Shrew spit may help in the screening of prostate, ovarian, and breast cancers. I don’t understand this one, so here it is from the CBC:
The northern short-tailed shrew, a mouse-like mammal with a long snout, is one of the world’s few venomous mammal species. With one bite, its saliva can paralyze prey.
Biochemist Jack Stewart of Mount Allison University in Sackville, N.B., set out to find out how.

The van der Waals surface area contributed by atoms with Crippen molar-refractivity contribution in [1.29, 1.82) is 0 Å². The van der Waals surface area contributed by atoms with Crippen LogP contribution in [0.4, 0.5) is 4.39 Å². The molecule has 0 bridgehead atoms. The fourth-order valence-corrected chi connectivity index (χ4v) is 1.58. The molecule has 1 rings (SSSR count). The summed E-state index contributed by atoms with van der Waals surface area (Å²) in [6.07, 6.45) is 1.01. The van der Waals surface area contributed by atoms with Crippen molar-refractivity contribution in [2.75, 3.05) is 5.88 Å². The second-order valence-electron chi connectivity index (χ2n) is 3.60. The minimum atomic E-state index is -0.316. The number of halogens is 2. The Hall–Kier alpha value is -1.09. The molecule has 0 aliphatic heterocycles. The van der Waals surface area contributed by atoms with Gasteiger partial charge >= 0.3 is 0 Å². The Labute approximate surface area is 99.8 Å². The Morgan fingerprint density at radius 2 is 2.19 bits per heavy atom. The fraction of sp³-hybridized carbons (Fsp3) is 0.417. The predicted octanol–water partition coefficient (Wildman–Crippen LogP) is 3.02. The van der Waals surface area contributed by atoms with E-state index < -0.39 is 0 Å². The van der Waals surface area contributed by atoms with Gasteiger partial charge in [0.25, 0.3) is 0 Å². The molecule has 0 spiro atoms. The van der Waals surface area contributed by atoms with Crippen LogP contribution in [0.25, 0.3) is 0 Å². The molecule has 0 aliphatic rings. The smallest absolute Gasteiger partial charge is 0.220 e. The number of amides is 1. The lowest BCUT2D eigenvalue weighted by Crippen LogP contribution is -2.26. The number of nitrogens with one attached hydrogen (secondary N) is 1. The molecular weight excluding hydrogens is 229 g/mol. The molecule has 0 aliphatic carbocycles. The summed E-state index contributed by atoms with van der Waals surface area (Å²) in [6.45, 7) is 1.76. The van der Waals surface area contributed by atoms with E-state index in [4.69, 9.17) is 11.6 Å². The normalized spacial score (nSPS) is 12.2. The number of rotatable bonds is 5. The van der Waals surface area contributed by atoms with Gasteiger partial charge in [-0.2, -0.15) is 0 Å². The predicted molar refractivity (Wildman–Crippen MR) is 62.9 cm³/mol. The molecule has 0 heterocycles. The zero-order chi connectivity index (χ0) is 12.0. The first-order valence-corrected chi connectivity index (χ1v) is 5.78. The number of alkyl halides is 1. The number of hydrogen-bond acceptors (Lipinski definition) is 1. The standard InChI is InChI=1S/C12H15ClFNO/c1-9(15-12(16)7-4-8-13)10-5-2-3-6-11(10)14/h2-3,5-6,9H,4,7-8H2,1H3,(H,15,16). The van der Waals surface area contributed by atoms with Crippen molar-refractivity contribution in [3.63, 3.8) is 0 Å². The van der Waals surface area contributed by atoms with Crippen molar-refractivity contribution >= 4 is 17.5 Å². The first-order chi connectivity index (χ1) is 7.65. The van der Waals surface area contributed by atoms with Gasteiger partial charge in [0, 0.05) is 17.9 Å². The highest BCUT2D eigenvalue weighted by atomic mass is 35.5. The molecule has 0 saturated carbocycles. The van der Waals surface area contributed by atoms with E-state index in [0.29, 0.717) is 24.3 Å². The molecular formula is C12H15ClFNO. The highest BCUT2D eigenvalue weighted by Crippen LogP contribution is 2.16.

Stewart spent several years luring the animals with pepperoni and trapping dozens of shrews in his rural backyard before he eventually identified the chemical in shrew saliva that causes paralysis. Researchers then purified and synthesized it.
At first, Stewart thought the chemical — called soricidin — might be a potential painkiller, because it blocked nerve transmission. When he tested it on a random cell culture that happened to be ovarian cancer cells, however, he found the cells died — which was initially a source of annoyance to him.
“Then a light bulb came on,” Stewart recalled. “Oh, they died,” he said with a laugh. “That’s a good thing in cancer.”